It’s not up to game critics to soften the blow. We only owe developers fairness, and nothing else. If we aren’t completely straight with how we feel about a game, it’s our readers that we screw. I saw this when I played Super Comboman last year. I watched a lot of YouTube videos of people playing it, who clearly hated the game, had NOTHING positive to say about it, used dodgy weasel-words to describe the flaws, and then told people with a straight face that they should go buy it. Who the fuck does that help?

Game critics are obligated to give their personal opinions straight to their readers. If you’re a good critic who cherishes the readers or viewers you have, that sometimes means being a little heartless. Not malicious, and I do admit that when I first started IGC and I had no clue what I was doing, I could be mean. But sometimes, there’s just no nice way to serve your readers while being fair to developers. If I used weasel-words to soften the blow for Taylor, people might walk away from my review under the mistaken impression that I was on the fence about Tiny Galaxy’s quality. I’m not. I tried to find something nice to say about Tiny Galaxy, and I went blank. It didn’t crash, I guess. It didn’t become sentient and crawl out of my TV like that girl in the The Ring and try to eat me or something. That’s literally the best I can say about it. I genuinely can’t imagine anyone enjoying it on any level. Since this review was first published, I’ve had people say “I did like it!” Yea, well some people like to self-mutilate too, but I wouldn’t recommend doing that either.

Taylor: don’t quit. Imagine how awesome a story it will be if you create something spectacular, after Tiny Galaxy. Imagine the inspiration you could serve to developers who have struggled. Besides that, you’re a nice guy. And gaming could use more of those these days.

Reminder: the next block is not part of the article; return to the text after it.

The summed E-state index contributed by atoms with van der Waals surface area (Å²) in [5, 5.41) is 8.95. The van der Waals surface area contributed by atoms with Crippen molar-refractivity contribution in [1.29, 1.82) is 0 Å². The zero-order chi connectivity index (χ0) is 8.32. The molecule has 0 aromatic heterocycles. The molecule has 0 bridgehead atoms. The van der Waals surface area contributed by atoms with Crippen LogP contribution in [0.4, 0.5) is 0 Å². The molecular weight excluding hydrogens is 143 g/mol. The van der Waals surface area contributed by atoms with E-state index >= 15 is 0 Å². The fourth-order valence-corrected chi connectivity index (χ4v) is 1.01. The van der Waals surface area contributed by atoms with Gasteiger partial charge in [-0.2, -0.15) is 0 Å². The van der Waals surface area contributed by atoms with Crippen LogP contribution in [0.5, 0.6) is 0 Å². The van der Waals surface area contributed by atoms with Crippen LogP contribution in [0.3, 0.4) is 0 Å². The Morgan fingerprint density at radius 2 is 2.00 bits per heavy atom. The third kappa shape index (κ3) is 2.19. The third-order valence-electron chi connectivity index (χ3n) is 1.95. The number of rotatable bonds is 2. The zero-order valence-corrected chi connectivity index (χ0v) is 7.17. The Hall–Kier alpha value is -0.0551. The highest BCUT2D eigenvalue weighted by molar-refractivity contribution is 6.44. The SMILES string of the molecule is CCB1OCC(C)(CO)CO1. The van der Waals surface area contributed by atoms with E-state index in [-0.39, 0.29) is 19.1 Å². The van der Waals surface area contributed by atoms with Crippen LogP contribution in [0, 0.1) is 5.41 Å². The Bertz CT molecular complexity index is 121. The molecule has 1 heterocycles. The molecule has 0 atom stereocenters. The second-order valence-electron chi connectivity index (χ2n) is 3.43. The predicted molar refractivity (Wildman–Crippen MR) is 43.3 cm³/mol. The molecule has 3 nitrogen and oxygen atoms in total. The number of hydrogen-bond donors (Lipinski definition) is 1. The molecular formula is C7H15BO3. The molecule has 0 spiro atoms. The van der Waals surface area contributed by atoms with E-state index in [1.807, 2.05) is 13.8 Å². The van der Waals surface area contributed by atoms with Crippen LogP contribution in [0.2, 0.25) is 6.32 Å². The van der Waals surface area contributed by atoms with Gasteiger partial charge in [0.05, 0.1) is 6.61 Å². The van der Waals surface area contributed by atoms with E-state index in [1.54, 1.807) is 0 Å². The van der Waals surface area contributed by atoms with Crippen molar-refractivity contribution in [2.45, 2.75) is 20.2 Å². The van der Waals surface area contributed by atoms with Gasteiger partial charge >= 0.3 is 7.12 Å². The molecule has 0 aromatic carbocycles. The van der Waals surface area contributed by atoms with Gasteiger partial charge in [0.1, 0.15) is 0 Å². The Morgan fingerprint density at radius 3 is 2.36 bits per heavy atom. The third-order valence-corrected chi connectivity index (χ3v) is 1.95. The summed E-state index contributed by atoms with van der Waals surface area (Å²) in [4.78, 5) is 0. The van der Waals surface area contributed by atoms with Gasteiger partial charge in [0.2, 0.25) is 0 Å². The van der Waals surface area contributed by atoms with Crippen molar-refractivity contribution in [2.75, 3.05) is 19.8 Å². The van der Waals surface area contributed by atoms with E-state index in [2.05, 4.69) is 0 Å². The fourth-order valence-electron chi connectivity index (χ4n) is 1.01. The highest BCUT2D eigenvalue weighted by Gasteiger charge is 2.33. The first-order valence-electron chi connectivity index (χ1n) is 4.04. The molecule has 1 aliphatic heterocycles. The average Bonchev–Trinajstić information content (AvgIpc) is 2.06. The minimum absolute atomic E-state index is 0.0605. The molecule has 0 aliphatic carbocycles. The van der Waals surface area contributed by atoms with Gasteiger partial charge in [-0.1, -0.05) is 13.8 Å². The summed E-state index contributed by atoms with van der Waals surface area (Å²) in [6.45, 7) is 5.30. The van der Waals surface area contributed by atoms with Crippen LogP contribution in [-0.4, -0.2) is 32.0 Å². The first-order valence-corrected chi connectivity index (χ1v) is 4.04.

Tiny GalaxyTiny Galaxy was developed by Arcane Pixel Games
Point of Sale: Nintendo eShop

$5.99 was the Swawp Thing Pixel to the Arcane Pixel in the making of this review.

Adventures of Pip

A good rule of thumb for making an indie game is “have a gimmick.” Something about it that stands out against the crowded indie field. Especially if you’re a retro-platformer, a genre with roughly the population of China and the GDP of Grenada. Even if your game does stuff that other games have done, you can make it far by dressing that up in different, novel ways. Take today’s game, the Adventures of Pip. There are a lot of games that allow you to switch between characters on the fly, going back to Castlevania III nearly 25 years ago (or Teenage Mutant Ninja Turtles if you want to count a crappy game). On the indie scene, Trine is probably the most prominent example. It’s been done so many times that it frankly should be a little stale. Pip isn’t stale at all. It’s a perfectly decent platformer that brings nothing new to the table. But it does what it does with so much charm and happy moments that you would swear you’re sitting at an entirely new table.

So the idea is you have a kingdom where the wealthy are fully developed 16-bit characters, the middle class are 8-bit characters, and the poor are single pixels. That whole point is mostly unexplored, though. Probably a good thing, since most games that try in earnest to tackle class-based subject matter do so with subtly on par with that delivered by the Enola Gay. Really, the plot is evil queen kidnaps princess. To Pip’s credit, the writing is sharp and almost immediately laugh-out-loud funny. In fact, it’s so good that I feel the developers sort of blew it in a different way. It’s one of the few traditional platformers where I actually gave half-a-squirt about where they were going with the story direction, but the setting itself never receives enough consideration or a satisfying payoff. It’s not fair to do that. Imagine if other stories were told like Pip’s is.

“And then Dorothy landed in a magical land of Oz, which was populated by magical scarecrows, talking humanoid lions of questionable fortitude, and witches who react to water even more dramatically than your cat does when you try to bathe it.”

“Wow! That sounds exciting! And then what happened next?”

“Um, they walked somewhere. The end.”